The United States is considering a new approach to North Korea that would include beginning negotiations on a peace treaty at the same time as six-country talks on dismantling Pyongyang’s nuclear programs, The New York Times reported on Wednesday.
The newspaper said on its Web site that President Bush was very likely to approve the new approach, which had been hotly debated by different administration factions. But that would only come if North Korea returned to the talks, which have been stalled for months.
North Korea has long demanded a peace treaty to replace the armistice that ended the 1950-1953 Korean War and the administration has said previously it would be willing to consider working on such an agreement.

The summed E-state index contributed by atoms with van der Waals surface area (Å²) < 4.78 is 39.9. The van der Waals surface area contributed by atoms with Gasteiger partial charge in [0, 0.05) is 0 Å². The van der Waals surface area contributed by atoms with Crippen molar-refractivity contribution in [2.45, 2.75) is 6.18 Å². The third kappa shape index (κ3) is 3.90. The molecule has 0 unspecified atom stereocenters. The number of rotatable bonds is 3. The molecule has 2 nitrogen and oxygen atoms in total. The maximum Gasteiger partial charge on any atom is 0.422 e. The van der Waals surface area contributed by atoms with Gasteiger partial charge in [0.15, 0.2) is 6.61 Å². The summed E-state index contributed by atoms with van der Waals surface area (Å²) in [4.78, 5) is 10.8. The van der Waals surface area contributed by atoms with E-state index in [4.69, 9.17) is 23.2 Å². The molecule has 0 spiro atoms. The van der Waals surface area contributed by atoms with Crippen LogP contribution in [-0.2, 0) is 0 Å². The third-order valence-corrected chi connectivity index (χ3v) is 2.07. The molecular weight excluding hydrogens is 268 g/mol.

Later Thursday, a senior South Korean official told The Associated Press that negotiations on a peace treaty were likely only after substantial progress is made on ending the North's nuclear program.
A September agreement reached at six-party nuclear talks with the North was based on a broad assumption that peace negotiations would start when substantial progress was made on ending the North’s nuclear program, the South Korean official said, requesting anonymity because of the sensitivity of the issue.
The official indicated such negotiations wouldn’t start any time soon.
In recent interviews with Reuters, two U.S. officials were extremely pessimistic about persuading the North to return to the table and said they did not expect any movement until at least after Bush left office.